Coming down the finishing holes Holes in One
Pro Tour players from Hawaii
6th-grader Corpuz paired with Neumann in qualifier
By Bill Kwon
Like Tiger Woods, I've taken a sabbatical leave from golf, though for a different reason. It's just that my game is so bad. It's so frustrating that I figured if I stop playing for a couple of months it might help. Surely, it can't get any worse.
But I never thought I'd stop writing about golf, not this abruptly anyway.
With the impending consolidation of The Honolulu Advertiser and the Honolulu Star-Bulletin, I knew my 10-year "mulligan" as a freelance golf columnist for The Advertiser was coming to an end. Retiring in 2001 after 42 years with the Star-Bulletin, I felt like I joined the Champions Tour when The Advertiser asked me to anchor its Thursday Golf Page with a local column, "Around the Greens."
I had the choice to remain with the Star-Bulletin in a similar part-time capacity, but it wanted its golf section to run on Sunday — a day to watch, not read about golf, I said. The paper eventually realized it, moving its golf page to Wednesdays, if at all, but no comparison to The Advertiser's weekly golf page. I don't take any credit for that. It helps working with Ann Miller, the best golf writer in town.
Anyway, earlier this week sports editor Curtis Murayama asked me what's the subject of my column for today's golf page. I told him, "Oh, maybe something about the Jennie K. Wilson Invitational, which is celebrating its 60th anniversary." You might start thinking about your final column for us, he said, after being told that The Honolulu Advertiser's final edition is scheduled for the first week in June. How appropriate: D-Day.
The daily paper under new management will be known as the Honolulu Star-Advertiser.
That means I've got three golf columns to go for The Advertiser's Golf Page. It will bring to nearly 500 columns that I've written for the golf section. Not bad for a retiree. I'm glad to have been a small part of the success of the golf page that has been well received. It has been a great "mulligan" for me.
So my personal countdown begins: 3-2-1. June 3, God willing, will likely be my final golf column. All pau, as we used to say as kids growing up in Pālama.
In view of the upcoming consolidation — read: layoffs and loss of jobs — there are too many talented sportswriters whose worlds have been turned upside down for me to even consider the idea of continuing to be a free-lance writer for a daily newspaper. Especially someone who retired 10 years ago and is collecting Social Security.
Going out this way wasn't exactly my exit strategy. But this third upheaval by Gannett in my 52-year newspaper career — three strikes and you're out — was simply too much to take for me.
I'll miss writing about golf but I know I will remain in touch and still be friends with so many wonderful individuals I've met and interviewed over the years as a sportswriter for both The Advertiser and Star-Bulletin. They are too numerous to mention, but a special aloha go to my golf guru, Allan Yamamoto, David and Lorraine Ishii, Mark Rolfing, Ron Castillo and his family, "uncle" Kevin Hayashi, Brandan Kop, Guy Yamamoto, Gary Planos, Casey Nakama and all his "Kids," Bill Bachran, Les Tamashiro, Jay Hinazumi, Riley Wallace (hey, he claims to be a golfer) and, of course, Michelle Wie, subject of so many of my stories. I'll add few more to the list before I'm done.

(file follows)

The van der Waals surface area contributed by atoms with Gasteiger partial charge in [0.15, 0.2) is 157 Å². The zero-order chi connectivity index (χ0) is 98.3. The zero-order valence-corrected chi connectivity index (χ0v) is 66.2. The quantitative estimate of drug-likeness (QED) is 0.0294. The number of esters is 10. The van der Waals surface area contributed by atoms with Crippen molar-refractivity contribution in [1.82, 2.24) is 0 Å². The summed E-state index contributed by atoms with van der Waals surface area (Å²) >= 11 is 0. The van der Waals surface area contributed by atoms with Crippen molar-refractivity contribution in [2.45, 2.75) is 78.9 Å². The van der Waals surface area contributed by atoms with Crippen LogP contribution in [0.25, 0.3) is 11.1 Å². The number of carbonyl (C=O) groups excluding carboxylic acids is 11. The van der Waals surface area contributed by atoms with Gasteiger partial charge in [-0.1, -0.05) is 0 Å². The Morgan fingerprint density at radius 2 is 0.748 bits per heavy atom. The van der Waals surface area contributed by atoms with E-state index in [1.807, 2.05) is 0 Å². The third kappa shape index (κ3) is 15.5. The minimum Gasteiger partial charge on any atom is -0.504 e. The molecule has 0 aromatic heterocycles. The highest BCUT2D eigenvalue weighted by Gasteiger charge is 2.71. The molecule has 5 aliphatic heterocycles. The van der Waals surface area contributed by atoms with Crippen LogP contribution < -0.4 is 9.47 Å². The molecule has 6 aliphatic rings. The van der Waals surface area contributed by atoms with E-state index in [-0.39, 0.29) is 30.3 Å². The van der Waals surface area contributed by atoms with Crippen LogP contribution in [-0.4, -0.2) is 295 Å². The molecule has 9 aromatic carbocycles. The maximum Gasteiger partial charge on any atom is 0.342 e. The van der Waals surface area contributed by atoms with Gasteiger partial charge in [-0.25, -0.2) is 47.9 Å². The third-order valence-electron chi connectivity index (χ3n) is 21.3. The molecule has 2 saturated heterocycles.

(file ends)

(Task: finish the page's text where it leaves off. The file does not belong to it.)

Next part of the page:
In the same way we all saw Wie mature, we now have the opportunity to see another remarkable golf prodigy become something special before our eyes — 12-year-old Allisen Corpuz. Guess who she's paired with in the U.S. Women's Open local qualifier at the Hoakalei Golf Club on May 30? None other than LPGA veteran Liselotte Neumann, whose victory in the 1988 U.S. Women's Open was the first of her 13 tour victories. It's a twosome worth following.
Thankfully, I'll still be around to write about Allisen, a Punahou School sixth-grader, and the Jennie K. before it's really all pau.
I'll miss covering the Sony Open and the golf trips, especially to Kapalua, a favorite tournament venue of mine since I went to the 1982 Kapalua Open won by David Ishii, and even before that to the Kapalua Golf Party hosted by Thos Rohr and Arnold Palmer. Watching Tiger Woods win seven PGA Grand Slams at Po'ipū Bay was also a treat, as was going to LPGA events on Maui, Kaua'i and the Big Island.
I'll try to keep busy, although I'm already reading two books a week in my semi-retirement and listening to hours of classical music, mostly Mahler. Can't forget drinking — a cup o' kindness yet of good red wine and single-malt Scotch whisky. And beer. As Ben Franklin once said, "Beer is proof that God loves us and wants us to be happy."
And I'll take up golf again. Watching Tiger shank a shot, hitting into the water where no one thought the pond was in play; Paul Goydos five-putting a hole (the fifth was from 3 feet, 10 inches), and Parker McLachlin taking a 12 after hitting four straight balls in the water for a PGA season-high 88 all made me aware that I'm not the only one having problems with my golf game.
But I'll put playing golf on hold until after my personal D-Day on June 3 when I stop writing about golf.
Bill Kwon can be reached at firstname.lastname@example.org.